One key to keeping the family hike fun and successful is having realistic expectations of what the kids can handle. Mom and Dad may have climbed all the 4,000-foot peaks in the White Mountains, but for junior, a trek along the mile-long path around a lake might be plenty adventuresome. It could also take the same amount of time as a long hike might for a more experienced hiker. “It’s key to have an idea of where you’re going, so you’re not setting yourself up for failure,” says Luke O’Brien, trails coordinator for the Northwoods Stewardship Center in East Charlston, Vt., author of the Northeast Kingdom Mountain Trail Guide, and father to a six-year-old hiker. O’Brien and other experienced trail trekkers stress that when planning a hike with children,
it’s essential to have an idea of how long and difficult the hike is – and to understand that little hikers take more steps and often get distracted along the way, which means you’ll have to alter your timetable. Planning accordingly, and being flexible with your own expectations, will make the outing much more enjoyable for everyone. “My most recent revelation regarding hiking with the kids is that we don’t have to make it to our destination,” says Martha Wilson, who has a five-year-old daughter and a three-year-old son and who Blogs about outdoor adventures for the Bretton Woods resort in New Hampshire. “There are times when I really want to go, go, go, but the kids are so happy to be throwing sticks in a stream or searching for toads that I have had to force myself to just appreciate that we are outside having fun. Although I may not be getting a workout, the kids are having a blast exploring.” Young hikers should be encouraged, but not overwhelmed, agrees Nancy Ritger, huts program manager for the Appalachian Mountain Club (AMC). “For our family, it was always important just to get outside. And the more we did, the more comfortable [the kids] became,” says Ritger, who has been hiking with her now teenaged children since the days when she carted them uphill in the baby carrier. “We learned to amend our itinerary to accommodate everybody. Sometimes that meant one parent would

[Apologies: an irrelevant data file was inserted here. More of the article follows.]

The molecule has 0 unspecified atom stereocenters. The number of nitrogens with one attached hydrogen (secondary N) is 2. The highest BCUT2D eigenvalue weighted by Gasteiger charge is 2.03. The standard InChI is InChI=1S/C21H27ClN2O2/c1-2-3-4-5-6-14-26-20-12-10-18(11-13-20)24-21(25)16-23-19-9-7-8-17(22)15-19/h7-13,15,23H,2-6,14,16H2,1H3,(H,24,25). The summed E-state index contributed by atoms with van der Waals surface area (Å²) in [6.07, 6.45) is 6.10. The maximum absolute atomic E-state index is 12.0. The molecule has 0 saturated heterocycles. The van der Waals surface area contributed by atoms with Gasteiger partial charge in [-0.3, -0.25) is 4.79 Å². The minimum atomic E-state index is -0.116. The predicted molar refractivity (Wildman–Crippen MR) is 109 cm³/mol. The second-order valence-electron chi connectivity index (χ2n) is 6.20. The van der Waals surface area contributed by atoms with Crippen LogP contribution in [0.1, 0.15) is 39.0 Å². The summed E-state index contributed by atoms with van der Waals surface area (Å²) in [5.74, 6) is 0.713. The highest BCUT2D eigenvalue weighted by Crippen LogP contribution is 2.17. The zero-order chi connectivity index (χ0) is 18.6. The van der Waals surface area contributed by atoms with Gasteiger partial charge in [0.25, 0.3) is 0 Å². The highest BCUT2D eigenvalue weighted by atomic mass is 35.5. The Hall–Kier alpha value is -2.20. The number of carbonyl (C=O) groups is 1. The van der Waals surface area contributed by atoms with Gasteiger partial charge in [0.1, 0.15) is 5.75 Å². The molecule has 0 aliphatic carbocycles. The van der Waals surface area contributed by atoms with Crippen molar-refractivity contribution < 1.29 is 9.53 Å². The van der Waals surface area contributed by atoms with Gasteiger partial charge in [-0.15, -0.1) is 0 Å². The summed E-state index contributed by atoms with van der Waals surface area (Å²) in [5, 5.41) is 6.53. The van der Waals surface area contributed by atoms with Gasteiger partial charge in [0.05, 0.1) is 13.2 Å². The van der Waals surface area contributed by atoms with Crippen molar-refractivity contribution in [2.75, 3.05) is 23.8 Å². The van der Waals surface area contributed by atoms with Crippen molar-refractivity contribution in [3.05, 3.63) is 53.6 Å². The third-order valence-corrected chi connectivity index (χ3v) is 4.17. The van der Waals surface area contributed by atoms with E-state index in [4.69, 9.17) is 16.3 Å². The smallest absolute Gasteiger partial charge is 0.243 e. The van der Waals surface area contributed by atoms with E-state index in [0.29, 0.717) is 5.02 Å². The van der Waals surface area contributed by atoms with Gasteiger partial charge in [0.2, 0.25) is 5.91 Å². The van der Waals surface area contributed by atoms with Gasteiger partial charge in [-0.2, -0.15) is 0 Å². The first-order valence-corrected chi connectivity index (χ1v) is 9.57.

hike further, while the other one stayed with the kid who wanted to just play in the pond.”
Journey & destination